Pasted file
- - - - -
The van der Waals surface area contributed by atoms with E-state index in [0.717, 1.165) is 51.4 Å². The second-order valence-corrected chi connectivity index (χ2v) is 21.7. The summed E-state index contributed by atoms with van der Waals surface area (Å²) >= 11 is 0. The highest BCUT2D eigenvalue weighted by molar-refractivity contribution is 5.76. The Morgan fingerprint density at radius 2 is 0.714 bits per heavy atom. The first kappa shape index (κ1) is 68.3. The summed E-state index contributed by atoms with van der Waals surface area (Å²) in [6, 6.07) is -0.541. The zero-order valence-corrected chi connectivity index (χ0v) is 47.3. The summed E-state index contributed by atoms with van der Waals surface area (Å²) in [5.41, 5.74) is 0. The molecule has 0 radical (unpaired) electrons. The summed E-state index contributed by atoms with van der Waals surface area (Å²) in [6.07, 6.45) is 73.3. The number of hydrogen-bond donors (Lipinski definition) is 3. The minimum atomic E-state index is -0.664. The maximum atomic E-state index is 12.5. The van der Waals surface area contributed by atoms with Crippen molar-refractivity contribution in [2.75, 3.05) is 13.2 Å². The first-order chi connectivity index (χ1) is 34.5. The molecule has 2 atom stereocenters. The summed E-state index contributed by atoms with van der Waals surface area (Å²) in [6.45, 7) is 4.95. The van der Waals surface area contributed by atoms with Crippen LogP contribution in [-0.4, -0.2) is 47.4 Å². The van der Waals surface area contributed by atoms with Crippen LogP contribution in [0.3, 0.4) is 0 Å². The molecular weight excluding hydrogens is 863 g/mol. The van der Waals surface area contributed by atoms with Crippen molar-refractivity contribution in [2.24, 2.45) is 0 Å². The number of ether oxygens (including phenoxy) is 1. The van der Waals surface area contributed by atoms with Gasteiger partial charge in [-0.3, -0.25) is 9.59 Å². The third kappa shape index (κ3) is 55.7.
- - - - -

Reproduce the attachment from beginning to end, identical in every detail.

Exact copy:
The van der Waals surface area contributed by atoms with E-state index in [0.717, 1.165) is 51.4 Å². The second-order valence-corrected chi connectivity index (χ2v) is 21.7. The summed E-state index contributed by atoms with van der Waals surface area (Å²) >= 11 is 0. The highest BCUT2D eigenvalue weighted by molar-refractivity contribution is 5.76. The Morgan fingerprint density at radius 2 is 0.714 bits per heavy atom. The first kappa shape index (κ1) is 68.3. The summed E-state index contributed by atoms with van der Waals surface area (Å²) in [6, 6.07) is -0.541. The zero-order valence-corrected chi connectivity index (χ0v) is 47.3. The summed E-state index contributed by atoms with van der Waals surface area (Å²) in [5.41, 5.74) is 0. The molecule has 0 radical (unpaired) electrons. The summed E-state index contributed by atoms with van der Waals surface area (Å²) in [6.07, 6.45) is 73.3. The number of hydrogen-bond donors (Lipinski definition) is 3. The minimum atomic E-state index is -0.664. The maximum atomic E-state index is 12.5. The van der Waals surface area contributed by atoms with Crippen molar-refractivity contribution in [2.75, 3.05) is 13.2 Å². The first-order chi connectivity index (χ1) is 34.5. The molecule has 2 atom stereocenters. The summed E-state index contributed by atoms with van der Waals surface area (Å²) in [6.45, 7) is 4.95. The van der Waals surface area contributed by atoms with Crippen LogP contribution in [-0.4, -0.2) is 47.4 Å². The van der Waals surface area contributed by atoms with Crippen LogP contribution in [0.3, 0.4) is 0 Å². The molecular weight excluding hydrogens is 863 g/mol. The van der Waals surface area contributed by atoms with Crippen molar-refractivity contribution in [2.24, 2.45) is 0 Å². The number of ether oxygens (including phenoxy) is 1. The van der Waals surface area contributed by atoms with Gasteiger partial charge in [-0.3, -0.25) is 9.59 Å². The third kappa shape index (κ3) is 55.7.